Surface Water Chemistry Monitoring Program

The Supervising Scientist Division (SSD) undertook a substantial review of its surface water chemistry monitoring program over the 2010 dry season, resulting in some significant changes in the monitoring program from the 2010-11 wet season onwards. This change followed five years of comparative evaluation of continuous monitoring and discrete grab sampling methods.

The collection of water samples for chemical analysis changed from weekly grab sampling to event-based sample collection using automatic samplers. These samplers are triggered when pre-programmed thresholds are detected by the continuous monitoring of EC (a measure of concentrations of dissolved salts) and turbidity (a measure of suspended sediment). This change involved significant infrastructure upgrades in the field and in the office (detailed below), together with updated operating procedures and manuals. Each monitoring site has a dedicated manager who has overall responsibility for all aspects of site maintenance and data validation.

Monitoring infrastructure

Improvements to monitoring infrastructure completed since the 2010 dry season include:

  • Installation of duplicate sets of continuous monitoring equipment at the upstream and downstream Gulungul Creek sites;
  • Construction of a new custom built monitoring pontoon for the Magela Creek downstream site (Figure 1);
  • Installation of two Gamet auto-samplers on the Magela Creek downstream pontoon;
  • Various improvements to the Gulungul Creek monitoring sites to facilitate calibration and replacement of sondes under high-flow conditions;
  • A substantially improved data download and telemetry system;
  • New anchor points were installed at Magela Creek downstream and Gulungul Creek upstream monitoring sites during 2012 dry season; and
  • Sondes have been fitted with new turbidity sensors.
MCUGT (Magela Creek upstream of the Ranger mine) monitoring station.

Photo: Magela Creek downstream monitoring pontoon

Continuous data

Continuous electrical conductivity (EC), turbidity and stream height data is automatically downloaded daily, or more frequently on a manual basis if required, from the monitoring stations and imported into SSD's water quality database. Any events exceeding pre-set EC or turbidity levels will result in immediate notification (via mobile phone) to key staff members, facilitating a rapid response.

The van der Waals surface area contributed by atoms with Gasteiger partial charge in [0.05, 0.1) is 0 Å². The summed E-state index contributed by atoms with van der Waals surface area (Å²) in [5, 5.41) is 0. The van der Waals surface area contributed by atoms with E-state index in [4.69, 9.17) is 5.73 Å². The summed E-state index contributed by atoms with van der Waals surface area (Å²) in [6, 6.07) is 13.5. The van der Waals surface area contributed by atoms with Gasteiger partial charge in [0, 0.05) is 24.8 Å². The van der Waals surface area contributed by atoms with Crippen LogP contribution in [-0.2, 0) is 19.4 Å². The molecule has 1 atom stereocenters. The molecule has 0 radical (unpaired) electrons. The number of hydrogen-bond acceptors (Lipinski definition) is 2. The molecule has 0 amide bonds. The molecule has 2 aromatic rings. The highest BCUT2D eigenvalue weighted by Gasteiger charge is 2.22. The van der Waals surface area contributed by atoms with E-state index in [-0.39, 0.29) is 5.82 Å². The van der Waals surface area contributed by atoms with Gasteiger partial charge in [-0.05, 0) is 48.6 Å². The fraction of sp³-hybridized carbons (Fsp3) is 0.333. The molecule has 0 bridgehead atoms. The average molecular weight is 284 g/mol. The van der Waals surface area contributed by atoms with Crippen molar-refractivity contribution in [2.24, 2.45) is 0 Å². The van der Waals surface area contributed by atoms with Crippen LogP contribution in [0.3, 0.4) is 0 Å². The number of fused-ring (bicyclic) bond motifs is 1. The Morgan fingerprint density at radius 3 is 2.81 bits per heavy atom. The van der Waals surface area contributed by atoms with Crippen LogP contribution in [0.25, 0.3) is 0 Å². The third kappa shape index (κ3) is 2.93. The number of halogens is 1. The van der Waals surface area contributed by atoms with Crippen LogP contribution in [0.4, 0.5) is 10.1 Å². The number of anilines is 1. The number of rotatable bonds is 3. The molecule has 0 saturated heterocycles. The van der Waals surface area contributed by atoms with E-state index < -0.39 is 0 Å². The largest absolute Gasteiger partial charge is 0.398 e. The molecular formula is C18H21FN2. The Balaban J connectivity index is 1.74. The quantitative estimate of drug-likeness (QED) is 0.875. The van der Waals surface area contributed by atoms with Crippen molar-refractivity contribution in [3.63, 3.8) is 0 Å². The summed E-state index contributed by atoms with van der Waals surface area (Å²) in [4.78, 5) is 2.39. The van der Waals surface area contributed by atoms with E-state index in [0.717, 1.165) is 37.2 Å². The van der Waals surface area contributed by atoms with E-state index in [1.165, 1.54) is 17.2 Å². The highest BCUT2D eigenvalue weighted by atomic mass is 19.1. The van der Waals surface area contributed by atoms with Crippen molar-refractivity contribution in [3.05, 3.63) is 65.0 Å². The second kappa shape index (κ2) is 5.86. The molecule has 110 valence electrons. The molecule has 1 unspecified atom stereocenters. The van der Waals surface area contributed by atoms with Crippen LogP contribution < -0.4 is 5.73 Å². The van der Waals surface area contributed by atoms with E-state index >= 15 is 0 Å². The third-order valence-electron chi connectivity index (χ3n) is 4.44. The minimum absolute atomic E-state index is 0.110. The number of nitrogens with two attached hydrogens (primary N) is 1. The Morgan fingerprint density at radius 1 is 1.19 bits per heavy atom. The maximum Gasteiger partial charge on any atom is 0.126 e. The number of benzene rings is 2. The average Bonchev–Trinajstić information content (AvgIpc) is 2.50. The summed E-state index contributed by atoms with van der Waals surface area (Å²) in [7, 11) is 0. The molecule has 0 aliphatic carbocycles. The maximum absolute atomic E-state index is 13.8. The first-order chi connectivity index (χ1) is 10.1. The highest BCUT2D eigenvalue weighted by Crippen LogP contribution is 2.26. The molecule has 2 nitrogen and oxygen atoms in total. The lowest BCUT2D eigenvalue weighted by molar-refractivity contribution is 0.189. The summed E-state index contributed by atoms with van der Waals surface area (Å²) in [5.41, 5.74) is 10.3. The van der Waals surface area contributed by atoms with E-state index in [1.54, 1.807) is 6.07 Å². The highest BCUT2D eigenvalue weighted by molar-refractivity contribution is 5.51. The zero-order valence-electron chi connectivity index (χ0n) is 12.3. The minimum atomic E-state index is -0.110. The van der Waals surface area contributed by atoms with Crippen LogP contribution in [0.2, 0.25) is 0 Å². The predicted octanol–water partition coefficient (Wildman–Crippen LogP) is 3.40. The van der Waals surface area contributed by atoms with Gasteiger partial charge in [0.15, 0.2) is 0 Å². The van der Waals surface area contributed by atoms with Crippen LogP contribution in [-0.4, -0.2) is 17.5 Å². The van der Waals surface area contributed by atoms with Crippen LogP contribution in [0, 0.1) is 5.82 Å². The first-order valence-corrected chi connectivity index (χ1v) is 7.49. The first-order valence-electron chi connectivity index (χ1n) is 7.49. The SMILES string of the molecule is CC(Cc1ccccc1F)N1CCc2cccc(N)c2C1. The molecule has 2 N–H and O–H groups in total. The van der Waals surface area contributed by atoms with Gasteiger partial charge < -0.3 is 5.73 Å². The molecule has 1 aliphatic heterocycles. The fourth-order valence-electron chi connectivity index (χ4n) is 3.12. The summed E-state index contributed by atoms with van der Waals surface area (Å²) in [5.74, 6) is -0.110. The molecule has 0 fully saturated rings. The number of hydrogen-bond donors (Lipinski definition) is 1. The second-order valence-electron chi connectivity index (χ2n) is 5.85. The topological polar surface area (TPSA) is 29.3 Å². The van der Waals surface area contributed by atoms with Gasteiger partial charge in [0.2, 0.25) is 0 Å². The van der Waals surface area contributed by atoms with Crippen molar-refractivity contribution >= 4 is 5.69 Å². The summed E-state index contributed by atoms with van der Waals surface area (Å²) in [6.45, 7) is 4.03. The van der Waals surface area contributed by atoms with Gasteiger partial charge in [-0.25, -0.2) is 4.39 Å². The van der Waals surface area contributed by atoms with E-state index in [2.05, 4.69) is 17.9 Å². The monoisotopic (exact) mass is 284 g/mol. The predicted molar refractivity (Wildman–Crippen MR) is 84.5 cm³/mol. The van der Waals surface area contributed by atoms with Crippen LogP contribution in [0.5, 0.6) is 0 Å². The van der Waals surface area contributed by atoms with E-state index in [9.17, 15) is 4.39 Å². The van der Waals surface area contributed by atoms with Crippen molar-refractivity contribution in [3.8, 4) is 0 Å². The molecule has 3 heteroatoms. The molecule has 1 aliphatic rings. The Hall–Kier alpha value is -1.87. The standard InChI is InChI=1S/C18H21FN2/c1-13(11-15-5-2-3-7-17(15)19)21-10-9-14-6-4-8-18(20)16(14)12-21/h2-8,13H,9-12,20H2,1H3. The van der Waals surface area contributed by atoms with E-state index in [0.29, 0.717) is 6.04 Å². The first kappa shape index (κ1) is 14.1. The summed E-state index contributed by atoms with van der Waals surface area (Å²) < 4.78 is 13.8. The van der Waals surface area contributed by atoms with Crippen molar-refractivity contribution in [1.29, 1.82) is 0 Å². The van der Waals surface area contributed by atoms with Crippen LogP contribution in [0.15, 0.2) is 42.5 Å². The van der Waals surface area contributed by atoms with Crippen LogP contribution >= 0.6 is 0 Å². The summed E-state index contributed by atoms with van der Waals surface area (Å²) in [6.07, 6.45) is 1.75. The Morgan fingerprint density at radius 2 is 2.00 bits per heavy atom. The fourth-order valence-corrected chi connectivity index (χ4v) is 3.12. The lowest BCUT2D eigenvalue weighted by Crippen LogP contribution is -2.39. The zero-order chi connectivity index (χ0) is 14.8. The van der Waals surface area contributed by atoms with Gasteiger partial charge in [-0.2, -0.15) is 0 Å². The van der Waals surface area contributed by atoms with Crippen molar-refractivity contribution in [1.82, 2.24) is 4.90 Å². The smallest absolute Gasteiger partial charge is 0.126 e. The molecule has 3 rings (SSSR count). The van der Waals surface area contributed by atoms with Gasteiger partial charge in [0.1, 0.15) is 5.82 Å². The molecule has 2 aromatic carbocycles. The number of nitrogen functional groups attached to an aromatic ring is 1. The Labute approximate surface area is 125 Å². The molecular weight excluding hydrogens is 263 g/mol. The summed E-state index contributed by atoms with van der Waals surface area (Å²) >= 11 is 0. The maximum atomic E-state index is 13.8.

Continuous data for all sites will be posted to the SSD website weekly in arrears, once the data has been checked and validated. This frequency will decrease to monthly during recessional flow conditions after the 1st of May.

From 2012-13 onwards the continuous EC data will be assessed and interpreted against the Ecotoxicology Electrical Conductivity-Magnesium Pulse Framework.

Automated sample collection

The upstream and downstream monitoring sites in both Magela and Gulungul Creeks are equipped with auto-samplers. These samplers are programmed to collect a 1 litre water sample in response to the occurrence of pre-specified EC or turbidity conditions. The responsible staff members are notified of sample collection via an SMS message from the mobile phone network.

The downstream Magela Creek site is equipped with two samplers. One sampler is used for collection of higher EC samples and the other is for collection of higher turbidity samples. The use of two samplers at this site ensures sufficient capacity for collection of both EC and turbidity events, and backup redundancy in the event of malfunction of one of the samplers.

Wherever possible the samples of collected water will be retrieved from the automatic samplers within 24 hours of collection. However this might not always be possible owing to dangerous weather or flow conditions, and unforseen limitations on staff availability.

Analysis of Water Samples

From the 2010-11 wet season onwards, all water samples are analysed for total metal concentrations (dissolved metals plus those weakly bound to suspended particulate matter). This contrasts with the previous weekly grab sample program where all samples were filtered in the field immediately after collection, and analysed for filterable (dissolved) metals only.

igure 1

Figure 1. Proportions of the total analyte concentration associated with the dissolved (filterable through a 0.45 µm filter) or particulate fractions. Error bars represent the standard deviation.

The event-based samples are subject to a variable period of standing (mostly less than 24 hours) before they are able to be retrieved from the auto-sampler and processed in the laboratory. By analysing the total metal concentration (as distinct from dissolved metal concentration), the proportion of dissolved metals that would typically become "lost" due to adsorption to the surface of particulate matter during the standing period, will be accounted for.